The main features of the proposed new survey auditing system are:
- Only a sample of plans will be audited which will focus on the entire survey including the field survey and resulting plan rather than mainly the plan as currently occurs;
- Plans of surveys and updated versions can continue to be submitted with the department to satisfy Section 16 of the SMIA where a plan has to be submitted within 40 days of placing a mark. Only the final version of these plans will be audited but not until they are lodged in TQ as SPs. (Note: survey plans and plans of surveys include compiled plans but field inspections will obviously not be part of the audit.);
- Items to be audited prior to registration include the Form 13/18 certificate, plan title, cancelling clause and allocations and largely align with LTA requirements. The remaining information on the plan which largely relates to SMIA requirements will be audited after registration. This will mean there are two audit processes, one before and the other after registration which could result in multiple requisitions on a single plan;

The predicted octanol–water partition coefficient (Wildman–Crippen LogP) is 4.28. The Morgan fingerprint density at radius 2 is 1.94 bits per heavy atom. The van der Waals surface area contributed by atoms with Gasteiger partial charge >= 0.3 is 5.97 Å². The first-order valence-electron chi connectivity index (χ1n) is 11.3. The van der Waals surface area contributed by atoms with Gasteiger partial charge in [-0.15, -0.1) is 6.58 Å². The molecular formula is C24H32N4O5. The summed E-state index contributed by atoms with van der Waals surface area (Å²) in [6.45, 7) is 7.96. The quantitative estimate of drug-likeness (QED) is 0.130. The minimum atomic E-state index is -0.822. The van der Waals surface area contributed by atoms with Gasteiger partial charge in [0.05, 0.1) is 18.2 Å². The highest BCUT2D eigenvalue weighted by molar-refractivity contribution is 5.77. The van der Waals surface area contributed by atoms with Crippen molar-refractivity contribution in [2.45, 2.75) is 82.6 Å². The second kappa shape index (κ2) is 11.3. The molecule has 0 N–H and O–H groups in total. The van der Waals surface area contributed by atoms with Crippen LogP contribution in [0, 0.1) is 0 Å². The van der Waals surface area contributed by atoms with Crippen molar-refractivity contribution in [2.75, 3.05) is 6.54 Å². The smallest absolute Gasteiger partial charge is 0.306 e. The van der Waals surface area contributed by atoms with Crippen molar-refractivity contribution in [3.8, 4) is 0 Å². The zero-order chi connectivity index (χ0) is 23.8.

- Any errors detected during the audit before registration will require correction by the current process for requisitions on lodged plans. These will incur a fee. Corrections to plans after registration will only be done by the Post Registration Correction (PRC) process through TQ and lodgement fees for the required documentation will also apply;
- The department will continue to provide information to SBQ on performance on cadastral surveying entities for its review and further action if required. This could be in the form of a report on survey audits conducted over a certain timeframe or on major deficiencies with a survey or surveys by a surveyor;
- All surveys submitted including ISs will be eligible for audit including field inspection. Currently there are about 6,000 SPs lodged and about 8,500 ISs submitted each year, so there is a need to ensure identification surveys are included, to help maintain the quality and accuracy of the cadastre;
- Depending on resources available and priorities at the time, some surveys may undergo a desktop audit only of the plan submitted or lodged over and above the critical items audited after lodgement but prior to registration. Any cadastral survey plan including ISs may be subject to these audits;